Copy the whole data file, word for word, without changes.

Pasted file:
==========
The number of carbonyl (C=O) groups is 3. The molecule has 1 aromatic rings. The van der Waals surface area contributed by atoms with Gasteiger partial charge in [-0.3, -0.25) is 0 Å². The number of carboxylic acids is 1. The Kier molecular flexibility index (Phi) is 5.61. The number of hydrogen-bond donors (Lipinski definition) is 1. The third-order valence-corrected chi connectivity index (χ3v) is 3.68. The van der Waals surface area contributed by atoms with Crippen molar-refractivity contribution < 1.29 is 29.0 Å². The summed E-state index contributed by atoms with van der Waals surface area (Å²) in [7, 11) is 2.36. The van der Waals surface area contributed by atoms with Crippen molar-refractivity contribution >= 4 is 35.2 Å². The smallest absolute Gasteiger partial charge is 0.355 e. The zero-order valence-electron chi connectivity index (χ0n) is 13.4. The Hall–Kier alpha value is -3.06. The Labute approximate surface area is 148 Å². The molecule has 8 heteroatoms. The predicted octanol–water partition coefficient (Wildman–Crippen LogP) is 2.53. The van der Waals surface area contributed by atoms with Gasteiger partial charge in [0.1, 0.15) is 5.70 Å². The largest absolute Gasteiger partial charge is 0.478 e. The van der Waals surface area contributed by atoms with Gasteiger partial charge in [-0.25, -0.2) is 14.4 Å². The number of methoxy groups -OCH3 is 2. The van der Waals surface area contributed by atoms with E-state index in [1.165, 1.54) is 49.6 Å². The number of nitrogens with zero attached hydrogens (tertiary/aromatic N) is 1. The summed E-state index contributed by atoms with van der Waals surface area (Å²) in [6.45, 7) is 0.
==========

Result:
The number of carbonyl (C=O) groups is 3. The molecule has 1 aromatic rings. The van der Waals surface area contributed by atoms with Gasteiger partial charge in [-0.3, -0.25) is 0 Å². The number of carboxylic acids is 1. The Kier molecular flexibility index (Phi) is 5.61. The number of hydrogen-bond donors (Lipinski definition) is 1. The third-order valence-corrected chi connectivity index (χ3v) is 3.68. The van der Waals surface area contributed by atoms with Crippen molar-refractivity contribution < 1.29 is 29.0 Å². The summed E-state index contributed by atoms with van der Waals surface area (Å²) in [7, 11) is 2.36. The van der Waals surface area contributed by atoms with Crippen molar-refractivity contribution >= 4 is 35.2 Å². The smallest absolute Gasteiger partial charge is 0.355 e. The zero-order valence-electron chi connectivity index (χ0n) is 13.4. The Hall–Kier alpha value is -3.06. The Labute approximate surface area is 148 Å². The molecule has 8 heteroatoms. The predicted octanol–water partition coefficient (Wildman–Crippen LogP) is 2.53. The van der Waals surface area contributed by atoms with Gasteiger partial charge in [0.1, 0.15) is 5.70 Å². The largest absolute Gasteiger partial charge is 0.478 e. The van der Waals surface area contributed by atoms with Gasteiger partial charge in [-0.25, -0.2) is 14.4 Å². The number of methoxy groups -OCH3 is 2. The van der Waals surface area contributed by atoms with E-state index in [1.165, 1.54) is 49.6 Å². The number of nitrogens with zero attached hydrogens (tertiary/aromatic N) is 1. The summed E-state index contributed by atoms with van der Waals surface area (Å²) in [6.45, 7) is 0.